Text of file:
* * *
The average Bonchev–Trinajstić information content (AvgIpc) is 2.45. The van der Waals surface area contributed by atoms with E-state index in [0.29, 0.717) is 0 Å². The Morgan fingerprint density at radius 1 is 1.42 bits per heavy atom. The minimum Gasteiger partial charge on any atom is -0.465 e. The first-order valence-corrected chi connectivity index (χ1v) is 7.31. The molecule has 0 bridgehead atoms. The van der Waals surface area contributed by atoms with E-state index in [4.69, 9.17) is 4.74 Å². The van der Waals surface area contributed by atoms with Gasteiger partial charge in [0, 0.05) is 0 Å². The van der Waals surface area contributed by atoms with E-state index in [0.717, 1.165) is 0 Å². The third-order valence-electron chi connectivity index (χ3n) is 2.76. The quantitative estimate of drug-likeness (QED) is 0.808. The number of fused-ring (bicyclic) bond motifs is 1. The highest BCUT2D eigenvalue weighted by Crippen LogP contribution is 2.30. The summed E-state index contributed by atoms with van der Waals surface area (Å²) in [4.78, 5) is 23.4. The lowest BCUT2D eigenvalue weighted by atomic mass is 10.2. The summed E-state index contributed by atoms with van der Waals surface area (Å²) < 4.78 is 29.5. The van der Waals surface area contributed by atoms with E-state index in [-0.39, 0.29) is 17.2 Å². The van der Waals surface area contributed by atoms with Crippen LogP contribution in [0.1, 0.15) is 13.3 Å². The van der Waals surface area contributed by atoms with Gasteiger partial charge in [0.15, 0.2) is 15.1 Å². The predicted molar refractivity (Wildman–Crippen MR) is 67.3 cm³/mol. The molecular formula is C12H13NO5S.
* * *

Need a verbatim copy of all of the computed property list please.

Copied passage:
The average Bonchev–Trinajstić information content (AvgIpc) is 2.45. The van der Waals surface area contributed by atoms with E-state index in [0.29, 0.717) is 0 Å². The Morgan fingerprint density at radius 1 is 1.42 bits per heavy atom. The minimum Gasteiger partial charge on any atom is -0.465 e. The first-order valence-corrected chi connectivity index (χ1v) is 7.31. The molecule has 0 bridgehead atoms. The van der Waals surface area contributed by atoms with E-state index in [4.69, 9.17) is 4.74 Å². The van der Waals surface area contributed by atoms with Gasteiger partial charge in [0, 0.05) is 0 Å². The van der Waals surface area contributed by atoms with E-state index in [0.717, 1.165) is 0 Å². The third-order valence-electron chi connectivity index (χ3n) is 2.76. The quantitative estimate of drug-likeness (QED) is 0.808. The number of fused-ring (bicyclic) bond motifs is 1. The highest BCUT2D eigenvalue weighted by Crippen LogP contribution is 2.30. The summed E-state index contributed by atoms with van der Waals surface area (Å²) in [4.78, 5) is 23.4. The lowest BCUT2D eigenvalue weighted by atomic mass is 10.2. The summed E-state index contributed by atoms with van der Waals surface area (Å²) < 4.78 is 29.5. The van der Waals surface area contributed by atoms with E-state index in [-0.39, 0.29) is 17.2 Å². The van der Waals surface area contributed by atoms with Crippen LogP contribution in [0.1, 0.15) is 13.3 Å². The van der Waals surface area contributed by atoms with Gasteiger partial charge in [0.15, 0.2) is 15.1 Å². The predicted molar refractivity (Wildman–Crippen MR) is 67.3 cm³/mol. The molecular formula is C12H13NO5S.